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South China Sea conflict: US, China, exchange pushbacks over Taiwan Strait activities
Foreign ships that are seen passing through the Taiwan Strait have often drawn the ire of China, with the US as its constant target. Both Beijing and Washington have since exchanged pushbacks following the latest activities seen in the body of water.
China once again criticized the US when the US Navy deployed its second ship through the Taiwan Strait Tuesday. The US 7th Fleet deployed its USS Port Royal, which is a guided-missile cruiser, into the Taiwan Strait, citing that their transit was adhering to international law.
To note, the US Navy and its allies routinely conduct freedom of navigation patrols in the region and around the democratically-governed Taiwan, which China claims as part of its territory.
China’s People’s Liberation Army’s Eastern Theatre Command said it followed the US cruiser when it sailed through the region Tuesday. The PLA accused Washington of showing support to Taiwan’s “independent secessionist forces.” Similar comments were made back in April when the US Navy deployed another ship through the Strait.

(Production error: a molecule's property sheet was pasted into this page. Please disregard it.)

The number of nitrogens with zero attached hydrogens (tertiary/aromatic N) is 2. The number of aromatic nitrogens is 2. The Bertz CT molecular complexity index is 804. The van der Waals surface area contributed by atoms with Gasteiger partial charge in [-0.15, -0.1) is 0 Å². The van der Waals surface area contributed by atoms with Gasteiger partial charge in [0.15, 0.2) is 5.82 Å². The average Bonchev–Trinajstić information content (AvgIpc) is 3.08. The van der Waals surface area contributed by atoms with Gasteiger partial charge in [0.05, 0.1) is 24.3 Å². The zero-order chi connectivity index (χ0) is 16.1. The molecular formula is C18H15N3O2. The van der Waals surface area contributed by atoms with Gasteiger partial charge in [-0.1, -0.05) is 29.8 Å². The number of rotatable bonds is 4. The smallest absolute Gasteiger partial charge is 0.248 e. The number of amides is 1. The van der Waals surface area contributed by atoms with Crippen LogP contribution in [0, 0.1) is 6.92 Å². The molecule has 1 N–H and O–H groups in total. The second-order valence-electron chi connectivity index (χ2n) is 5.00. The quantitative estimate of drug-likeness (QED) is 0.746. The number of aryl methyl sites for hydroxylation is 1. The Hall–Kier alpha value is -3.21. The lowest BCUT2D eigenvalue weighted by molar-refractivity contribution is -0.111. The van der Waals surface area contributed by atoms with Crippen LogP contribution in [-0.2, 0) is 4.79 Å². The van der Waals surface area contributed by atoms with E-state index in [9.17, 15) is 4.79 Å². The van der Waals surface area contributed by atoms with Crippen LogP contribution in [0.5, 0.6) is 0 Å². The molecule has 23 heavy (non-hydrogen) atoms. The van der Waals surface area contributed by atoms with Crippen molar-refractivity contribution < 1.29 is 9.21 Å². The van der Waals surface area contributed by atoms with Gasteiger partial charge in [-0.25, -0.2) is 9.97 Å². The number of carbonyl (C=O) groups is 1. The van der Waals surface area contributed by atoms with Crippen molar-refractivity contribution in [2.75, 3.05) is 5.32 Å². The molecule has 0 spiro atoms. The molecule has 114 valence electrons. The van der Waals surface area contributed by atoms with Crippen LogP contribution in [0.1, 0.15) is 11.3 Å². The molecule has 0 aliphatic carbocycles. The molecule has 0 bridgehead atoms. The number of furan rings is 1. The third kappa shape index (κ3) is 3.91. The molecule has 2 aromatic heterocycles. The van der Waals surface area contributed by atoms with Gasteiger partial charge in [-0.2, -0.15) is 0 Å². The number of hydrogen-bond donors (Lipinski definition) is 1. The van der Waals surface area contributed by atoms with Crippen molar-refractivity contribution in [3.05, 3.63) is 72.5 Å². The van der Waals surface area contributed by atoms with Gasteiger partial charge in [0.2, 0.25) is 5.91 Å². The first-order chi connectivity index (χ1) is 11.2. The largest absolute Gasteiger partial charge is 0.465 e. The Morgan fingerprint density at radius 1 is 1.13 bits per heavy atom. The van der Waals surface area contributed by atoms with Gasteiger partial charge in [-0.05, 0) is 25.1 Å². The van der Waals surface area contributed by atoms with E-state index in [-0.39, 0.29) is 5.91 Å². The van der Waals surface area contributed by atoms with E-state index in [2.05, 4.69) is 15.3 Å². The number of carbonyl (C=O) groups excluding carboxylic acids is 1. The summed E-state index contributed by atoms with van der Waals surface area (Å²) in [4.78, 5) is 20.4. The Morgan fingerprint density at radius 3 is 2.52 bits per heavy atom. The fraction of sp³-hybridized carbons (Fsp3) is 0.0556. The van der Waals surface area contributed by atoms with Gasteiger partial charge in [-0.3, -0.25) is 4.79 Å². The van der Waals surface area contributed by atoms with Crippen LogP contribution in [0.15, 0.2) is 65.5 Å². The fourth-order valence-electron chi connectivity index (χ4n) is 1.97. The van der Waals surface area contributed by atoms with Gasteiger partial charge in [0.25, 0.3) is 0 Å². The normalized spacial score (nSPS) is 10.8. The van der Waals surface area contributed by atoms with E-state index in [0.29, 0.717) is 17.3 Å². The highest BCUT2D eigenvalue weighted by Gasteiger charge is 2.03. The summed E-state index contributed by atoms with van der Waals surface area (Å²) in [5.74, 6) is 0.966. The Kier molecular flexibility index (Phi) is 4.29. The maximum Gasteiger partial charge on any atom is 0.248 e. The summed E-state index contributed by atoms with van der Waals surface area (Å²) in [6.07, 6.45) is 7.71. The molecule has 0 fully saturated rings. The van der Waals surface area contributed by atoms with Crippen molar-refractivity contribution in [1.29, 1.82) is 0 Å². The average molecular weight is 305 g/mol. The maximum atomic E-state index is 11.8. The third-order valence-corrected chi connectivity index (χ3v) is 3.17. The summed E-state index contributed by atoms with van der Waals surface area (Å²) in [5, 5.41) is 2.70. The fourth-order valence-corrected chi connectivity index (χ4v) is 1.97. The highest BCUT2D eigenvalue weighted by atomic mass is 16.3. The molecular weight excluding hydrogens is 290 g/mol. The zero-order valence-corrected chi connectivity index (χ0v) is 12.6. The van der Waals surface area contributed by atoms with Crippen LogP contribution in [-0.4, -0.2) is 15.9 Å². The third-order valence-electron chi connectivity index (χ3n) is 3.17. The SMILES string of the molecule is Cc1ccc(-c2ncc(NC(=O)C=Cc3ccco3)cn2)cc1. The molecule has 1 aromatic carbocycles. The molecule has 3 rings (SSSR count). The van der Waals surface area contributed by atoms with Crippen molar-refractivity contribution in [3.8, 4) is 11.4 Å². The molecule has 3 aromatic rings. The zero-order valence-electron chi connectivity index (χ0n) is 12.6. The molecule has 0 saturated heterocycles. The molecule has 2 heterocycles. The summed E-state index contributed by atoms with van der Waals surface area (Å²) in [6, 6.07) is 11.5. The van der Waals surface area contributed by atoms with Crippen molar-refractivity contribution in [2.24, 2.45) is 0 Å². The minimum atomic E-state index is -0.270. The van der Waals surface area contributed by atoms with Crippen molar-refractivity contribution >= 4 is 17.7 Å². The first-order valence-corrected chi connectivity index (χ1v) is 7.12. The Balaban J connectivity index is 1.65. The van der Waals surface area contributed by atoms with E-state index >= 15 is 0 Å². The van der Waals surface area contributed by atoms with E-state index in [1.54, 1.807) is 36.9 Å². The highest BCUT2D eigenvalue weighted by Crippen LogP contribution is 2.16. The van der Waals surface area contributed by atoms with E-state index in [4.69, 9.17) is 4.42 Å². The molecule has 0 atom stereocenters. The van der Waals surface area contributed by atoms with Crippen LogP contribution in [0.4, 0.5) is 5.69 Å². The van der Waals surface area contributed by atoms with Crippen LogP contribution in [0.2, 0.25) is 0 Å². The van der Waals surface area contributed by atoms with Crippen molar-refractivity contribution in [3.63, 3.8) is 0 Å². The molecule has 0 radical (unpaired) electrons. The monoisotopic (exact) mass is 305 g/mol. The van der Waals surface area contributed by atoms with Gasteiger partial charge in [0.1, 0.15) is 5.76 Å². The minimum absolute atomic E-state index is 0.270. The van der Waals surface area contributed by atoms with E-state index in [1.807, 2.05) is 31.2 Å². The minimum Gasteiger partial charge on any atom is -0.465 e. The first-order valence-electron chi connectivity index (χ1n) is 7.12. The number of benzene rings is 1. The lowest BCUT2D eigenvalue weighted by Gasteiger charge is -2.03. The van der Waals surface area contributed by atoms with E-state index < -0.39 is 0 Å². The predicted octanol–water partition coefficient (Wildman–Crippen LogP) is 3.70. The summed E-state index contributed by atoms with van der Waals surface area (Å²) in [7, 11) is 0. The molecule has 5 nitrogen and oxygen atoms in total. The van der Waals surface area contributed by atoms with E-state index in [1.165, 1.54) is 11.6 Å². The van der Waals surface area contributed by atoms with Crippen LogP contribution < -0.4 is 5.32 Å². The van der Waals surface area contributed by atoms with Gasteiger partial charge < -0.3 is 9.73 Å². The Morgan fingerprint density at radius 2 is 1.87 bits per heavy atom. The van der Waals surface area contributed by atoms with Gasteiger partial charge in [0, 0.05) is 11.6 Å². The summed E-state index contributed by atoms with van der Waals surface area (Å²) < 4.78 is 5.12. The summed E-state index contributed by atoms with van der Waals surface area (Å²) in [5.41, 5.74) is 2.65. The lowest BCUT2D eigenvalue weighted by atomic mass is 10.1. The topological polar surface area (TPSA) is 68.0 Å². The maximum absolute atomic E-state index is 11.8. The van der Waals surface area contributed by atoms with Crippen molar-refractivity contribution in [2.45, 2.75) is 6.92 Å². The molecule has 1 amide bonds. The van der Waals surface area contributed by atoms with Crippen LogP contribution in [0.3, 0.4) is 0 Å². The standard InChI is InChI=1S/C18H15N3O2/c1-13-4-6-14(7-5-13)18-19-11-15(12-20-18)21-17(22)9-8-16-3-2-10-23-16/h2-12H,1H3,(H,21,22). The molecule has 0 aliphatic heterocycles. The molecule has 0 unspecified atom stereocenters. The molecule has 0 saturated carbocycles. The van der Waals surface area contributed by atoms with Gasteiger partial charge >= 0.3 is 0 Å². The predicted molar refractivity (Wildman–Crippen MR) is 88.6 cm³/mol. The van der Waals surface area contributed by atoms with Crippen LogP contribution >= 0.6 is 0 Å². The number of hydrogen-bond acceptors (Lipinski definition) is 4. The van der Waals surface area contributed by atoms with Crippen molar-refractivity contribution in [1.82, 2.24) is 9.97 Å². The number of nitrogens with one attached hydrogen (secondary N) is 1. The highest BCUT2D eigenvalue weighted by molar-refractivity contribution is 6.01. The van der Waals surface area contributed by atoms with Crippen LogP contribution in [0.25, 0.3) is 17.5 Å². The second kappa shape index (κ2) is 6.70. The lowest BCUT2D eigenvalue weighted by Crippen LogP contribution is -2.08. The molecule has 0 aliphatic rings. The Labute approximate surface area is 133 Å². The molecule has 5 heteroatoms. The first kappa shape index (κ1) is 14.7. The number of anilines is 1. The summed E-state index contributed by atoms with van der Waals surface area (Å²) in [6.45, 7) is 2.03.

The PLA has since been engaging in its own military drills as Beijing looks to pressure Taiwan and its government to submit to China. Friday last week, 18 Chinese planes made an incursion into Taiwan’s airspace. This marks the biggest incursion by Chinese forces since January, when the PLA deployed 39 warplanes.
The PLA deployed 100 sorties from its Liaoning aircraft carrier, likely testing its capabilities and how fast the aircraft can take off and land, according to consultant Liao Yen-fan, of Taiwan’s Doublethink Lab. The test was also politically motivated, following China’s criticism of the wording by the US State Department of Taiwan on its website, calling Taiwan a “close ally” rather than its formal name, the Republic of China.
Previously, Taiwan’s foreign minister Joseph Wu expressed that he hopes the world would also show support for the island nation and sanction China should Beijing decide to invade.
“In the future, if we are threatened with force by China, or are invaded, of course, we hope the international community can understand and support Taiwan, and sanction these kinds of aggressive behaviors,” Wu told reporters at an event marking the founding the European Union.